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Scientists aim to open the first picture of a black hole



The world, apparently, suddenly sees the first picture of a black hole.

On Wednesday, spectators around the world will hold "six big conferences of the papers" at the same time as the first results of Telescope (EHT) Event, which was designed specifically for the publish that reason.

It's a long time.

Of all the forces or objects in the world we don't see – including dark and dark power – no-one is bothered by the philosophy of people as big as the hidden branches dressed in swallowing stars like as much dust.

Astronomers began to consider these "dark stars" in the 1700s, and since then direct evidence has gathered slowly.

"Over 50 years ago, scientists saw something very clear at the heart of our galaxy," said Paul McNamara, the European Space Agency's astrophysicist, and an expert on black holes, AFP.

"The tug about the window is strong enough to star all around it quickly – as fast as 20 years."

To do so, our solar system takes around 230 million years to build a circle at the center of milk.

Finally, astronauts thought that these bright spots were indeed the "black holes" – a term inserted by the American scientist John Archibald Wheeler in the mid-1960s – surrounded by a downfing of white-gray and gray plasma.

At the inside of these discs, things are going dark.

"The event event" is not a physical barrier – out-of-back "- you can't stand on it," McNamara explained. "If you're inside you can't escape as you would need infinite energy. And if you're on the other side, you can – in principle.

At its center, a hole in the black hole will be inserted into one single-dimensional point.

The distance between the singularity and the direction of the event is the radius, or half the width, of a black hole.

The EHT that collected the data for the first image is ever the same as any ever created.

"Instead of building a large telescope – which might fall under its own pressure – we put together several surveys as if they were part of a large mirror," said Michael Bremer, a geologist at the Institute for Cycling Radio Millimetric Biography. the Grenoble, AFP.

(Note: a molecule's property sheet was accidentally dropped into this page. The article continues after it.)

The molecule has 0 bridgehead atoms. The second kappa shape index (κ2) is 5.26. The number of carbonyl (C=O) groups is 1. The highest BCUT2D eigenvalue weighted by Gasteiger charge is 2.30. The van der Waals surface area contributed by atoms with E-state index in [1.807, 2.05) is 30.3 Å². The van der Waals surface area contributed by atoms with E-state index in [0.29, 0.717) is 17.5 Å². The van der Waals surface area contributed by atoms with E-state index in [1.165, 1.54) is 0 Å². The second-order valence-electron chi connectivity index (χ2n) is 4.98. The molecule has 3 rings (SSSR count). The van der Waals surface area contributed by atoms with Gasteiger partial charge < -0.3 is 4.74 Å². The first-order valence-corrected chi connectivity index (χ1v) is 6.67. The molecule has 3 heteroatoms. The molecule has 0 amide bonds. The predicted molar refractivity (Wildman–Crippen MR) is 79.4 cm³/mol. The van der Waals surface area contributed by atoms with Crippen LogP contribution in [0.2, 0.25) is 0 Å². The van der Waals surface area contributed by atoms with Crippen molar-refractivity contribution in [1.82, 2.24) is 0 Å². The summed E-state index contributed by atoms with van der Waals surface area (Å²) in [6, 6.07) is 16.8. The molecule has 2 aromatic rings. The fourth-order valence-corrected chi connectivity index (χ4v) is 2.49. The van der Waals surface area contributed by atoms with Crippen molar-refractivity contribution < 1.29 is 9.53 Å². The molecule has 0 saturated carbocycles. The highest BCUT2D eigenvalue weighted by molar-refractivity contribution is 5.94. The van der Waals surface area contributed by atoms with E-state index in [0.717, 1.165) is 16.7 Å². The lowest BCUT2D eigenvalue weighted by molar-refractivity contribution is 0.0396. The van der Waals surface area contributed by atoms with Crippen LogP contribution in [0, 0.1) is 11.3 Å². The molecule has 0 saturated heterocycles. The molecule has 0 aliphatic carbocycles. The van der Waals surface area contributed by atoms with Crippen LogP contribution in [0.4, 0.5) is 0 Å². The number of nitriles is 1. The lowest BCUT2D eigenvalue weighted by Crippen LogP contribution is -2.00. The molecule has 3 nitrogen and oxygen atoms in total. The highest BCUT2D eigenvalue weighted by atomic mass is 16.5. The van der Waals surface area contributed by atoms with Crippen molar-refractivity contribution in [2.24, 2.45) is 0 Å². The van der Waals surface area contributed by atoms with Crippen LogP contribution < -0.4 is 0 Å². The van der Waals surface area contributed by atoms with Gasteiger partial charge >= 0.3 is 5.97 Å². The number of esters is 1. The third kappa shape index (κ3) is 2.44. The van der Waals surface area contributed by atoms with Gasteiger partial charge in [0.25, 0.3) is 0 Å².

In April 2017, eight world-wide radio telescopes were received – in Hawaii, Arizona, Spain, Mexico, Chile, and the South Pole – training on two black holes in different corners in the city. world to collect data.

Searches for this week are likely to go in in one or other.

Makers from selecting Sagittarius A *, the black hole in the middle of our earring, first caught the eye of astronomers.

In A * Saga, four million times higher than sunshine, means that the black hole represents about 44 million kilometers across.

That may be a big target, but for the telescope that created it on the ground about 26,000 light years (or 245 billion kilometers) away, it's about trying to take a photo of a golf member on the Moon.

The other candidate is a monster black monster – 1,500 times larger than that of Sag A * – in a terrific ram called M87.

It is also further away from Earth, but the speed and speed of an extent can be as easy or difficult to identify.

One reason is that this dark horse is the only thing that was published next week and light-hearted inside Milk Way.

"We sit in the lawn of our stars – you have to look through the stars and the dust to get to the center," said McNamara.

The data collected by the series of long-term telescope had been collected and taken together.

"The algorithms that we put together will fill the data gaps that we want to rebuild a picture of black holes," said the team on their website.

The archaeologists are not involved in the project, including McNamara, keenly – perhaps emotionally – waiting to see if the results challenge Einstein's theory of universal friendship, which has not has been tested on this scale.

Looking forward in 2015, this allowed scientists in a Nobel Prize to use wave researchers on the ground to monitor two black holes colliding. T .

As they merged, this collapses with the gaps in the timescale by creating a unique, invisible signature.

"Einstein's theory of general relativity states that this is the case," said McNamara.

But these were little black holes – just 60 times the sun – compared to any of those controlled by the EHT.

"Perhaps those are millions of times more different – we don't know yet."

© 2019 AFP


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